Nor woo in rhyme, like a blind harper's song:
my friend ;] i. e. mistress. So, in Measure for Measure :
he hath got his friend with child." STEEVENS.
Taffata phrases, filken terms precise,
Three-pil'd hyperboles, spruce affectation, Figures pedantical; these summer-fies
Have blown me full of maggot oftentation:
In russet yeas, and honest kersey noes :
Ros. Sans sans, I pray you.8
Yet I have a trick
6 Three-pild hyperboles,] A metaphor from the pile of velvet. So, in The Winter's Tale, Autolycus says: “ I have worn three-pile.
STEEVENS. The modern editors read - affe&tation. There is no need of change. We already in this play have had affection for affe&tation ;
_" witty without affe&tion.” The word was used by our author and his contemporaries, as a quadrifyllable; and the rhyme fuch as they thought sufficient. MALONE.
In The Merry Wives of Windsor the word affectation occurs, and was most certainly designed to occur again in the present instance. No ear can be satisfied with such rhymes as affection and oftentation,
STEEVENS. 8 Sans sans, I pray you.] It is scarce worth remarking, that the conceit here is obscured by the punctuation. It should be written Sans sans, i. e. without SANS; without French words : an affectation of which Biron had been guilty in the last line of his speech, though just before he had for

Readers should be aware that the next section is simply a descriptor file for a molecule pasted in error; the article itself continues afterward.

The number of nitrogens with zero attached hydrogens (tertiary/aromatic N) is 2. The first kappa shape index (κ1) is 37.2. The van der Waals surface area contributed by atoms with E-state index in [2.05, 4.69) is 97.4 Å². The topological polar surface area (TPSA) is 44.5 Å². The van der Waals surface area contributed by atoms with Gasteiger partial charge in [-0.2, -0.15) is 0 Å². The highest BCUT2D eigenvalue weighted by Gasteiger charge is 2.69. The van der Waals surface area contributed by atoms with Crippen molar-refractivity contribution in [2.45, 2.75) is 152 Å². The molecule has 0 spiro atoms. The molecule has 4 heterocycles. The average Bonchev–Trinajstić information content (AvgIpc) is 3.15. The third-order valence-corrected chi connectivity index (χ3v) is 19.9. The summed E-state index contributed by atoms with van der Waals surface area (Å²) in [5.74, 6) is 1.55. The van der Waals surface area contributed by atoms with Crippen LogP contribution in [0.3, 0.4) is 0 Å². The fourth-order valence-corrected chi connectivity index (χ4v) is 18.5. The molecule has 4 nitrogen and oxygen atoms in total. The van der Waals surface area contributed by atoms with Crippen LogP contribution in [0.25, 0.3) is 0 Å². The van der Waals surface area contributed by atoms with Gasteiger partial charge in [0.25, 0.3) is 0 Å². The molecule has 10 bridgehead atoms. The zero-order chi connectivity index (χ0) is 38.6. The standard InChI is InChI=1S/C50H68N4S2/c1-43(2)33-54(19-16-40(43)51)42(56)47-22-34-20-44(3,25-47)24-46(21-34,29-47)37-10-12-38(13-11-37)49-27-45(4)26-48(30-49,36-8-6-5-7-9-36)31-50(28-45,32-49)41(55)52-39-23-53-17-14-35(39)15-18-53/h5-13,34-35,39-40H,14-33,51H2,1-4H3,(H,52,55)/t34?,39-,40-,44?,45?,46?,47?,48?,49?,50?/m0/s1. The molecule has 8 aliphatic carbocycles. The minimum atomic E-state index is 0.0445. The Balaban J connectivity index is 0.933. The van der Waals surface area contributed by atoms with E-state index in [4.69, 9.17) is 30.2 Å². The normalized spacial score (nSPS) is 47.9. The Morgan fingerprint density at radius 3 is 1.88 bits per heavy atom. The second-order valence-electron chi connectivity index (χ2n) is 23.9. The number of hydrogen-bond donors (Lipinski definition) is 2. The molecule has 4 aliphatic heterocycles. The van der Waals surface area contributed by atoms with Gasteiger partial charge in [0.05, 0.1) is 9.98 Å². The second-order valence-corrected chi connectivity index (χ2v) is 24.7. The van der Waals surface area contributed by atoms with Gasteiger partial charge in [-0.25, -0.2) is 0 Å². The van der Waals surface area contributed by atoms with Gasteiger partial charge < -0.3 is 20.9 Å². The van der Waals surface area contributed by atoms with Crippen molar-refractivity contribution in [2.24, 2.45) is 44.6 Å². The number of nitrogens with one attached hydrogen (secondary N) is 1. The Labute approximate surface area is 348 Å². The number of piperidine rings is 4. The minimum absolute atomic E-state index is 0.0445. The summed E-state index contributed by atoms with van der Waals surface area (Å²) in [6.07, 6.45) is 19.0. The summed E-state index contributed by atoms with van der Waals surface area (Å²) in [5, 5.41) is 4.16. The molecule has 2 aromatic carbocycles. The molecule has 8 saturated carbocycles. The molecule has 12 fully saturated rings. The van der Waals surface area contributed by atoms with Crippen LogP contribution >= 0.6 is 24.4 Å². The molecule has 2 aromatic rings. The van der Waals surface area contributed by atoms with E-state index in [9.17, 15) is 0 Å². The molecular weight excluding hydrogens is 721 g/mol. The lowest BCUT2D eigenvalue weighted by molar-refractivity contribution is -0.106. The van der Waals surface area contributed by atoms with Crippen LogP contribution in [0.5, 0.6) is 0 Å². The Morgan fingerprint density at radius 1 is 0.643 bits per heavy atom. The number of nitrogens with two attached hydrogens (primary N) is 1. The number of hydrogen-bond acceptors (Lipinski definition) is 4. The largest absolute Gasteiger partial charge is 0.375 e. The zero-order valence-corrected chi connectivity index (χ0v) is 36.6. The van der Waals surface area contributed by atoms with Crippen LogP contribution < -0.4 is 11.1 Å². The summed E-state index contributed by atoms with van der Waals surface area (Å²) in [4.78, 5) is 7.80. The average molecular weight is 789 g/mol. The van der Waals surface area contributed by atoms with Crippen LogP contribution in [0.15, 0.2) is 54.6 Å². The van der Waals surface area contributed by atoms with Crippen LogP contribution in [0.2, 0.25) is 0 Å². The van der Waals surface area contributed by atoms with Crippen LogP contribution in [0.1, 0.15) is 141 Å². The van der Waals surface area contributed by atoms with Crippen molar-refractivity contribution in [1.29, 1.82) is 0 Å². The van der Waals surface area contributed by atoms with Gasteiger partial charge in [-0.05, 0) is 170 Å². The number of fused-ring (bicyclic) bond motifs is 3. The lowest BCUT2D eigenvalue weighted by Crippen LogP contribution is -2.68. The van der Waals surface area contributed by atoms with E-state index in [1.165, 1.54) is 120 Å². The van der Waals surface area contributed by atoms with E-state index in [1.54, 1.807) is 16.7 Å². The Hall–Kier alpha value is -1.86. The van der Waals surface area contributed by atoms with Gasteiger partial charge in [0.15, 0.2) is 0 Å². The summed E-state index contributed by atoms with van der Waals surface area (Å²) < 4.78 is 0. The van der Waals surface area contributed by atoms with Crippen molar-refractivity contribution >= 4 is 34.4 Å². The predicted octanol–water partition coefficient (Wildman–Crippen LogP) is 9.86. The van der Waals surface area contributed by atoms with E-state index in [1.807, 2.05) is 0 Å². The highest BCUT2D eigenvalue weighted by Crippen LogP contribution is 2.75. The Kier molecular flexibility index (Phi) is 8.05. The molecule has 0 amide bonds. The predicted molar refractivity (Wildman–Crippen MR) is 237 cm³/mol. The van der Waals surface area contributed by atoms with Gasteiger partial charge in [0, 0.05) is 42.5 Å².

worn all affectation in phrases, terms, &c. TYRWHITT.
9 Write, Lord have mercy on us,] This was the inscription put upon the door of the houses infected with the plague, to which Biton compares the love of himself and his companions; and pursuing
They are infected, in their hearts it lies;
to us. Biron. Our states are forfeit, seek not to undo
you stand forfeit, being those that sue?'
the metaphor finds the tokens likewise on the ladies. The tokens of the plague are the first spots or discolorations, by which the infec. tion is known to be received. JOHNSON.
So, in Hiftriomaftix, 1610: “ It is as dangerous to read his name on a play-door, as a printed bill on a plague-door.” Again, in The Whore of Babylon, 1607: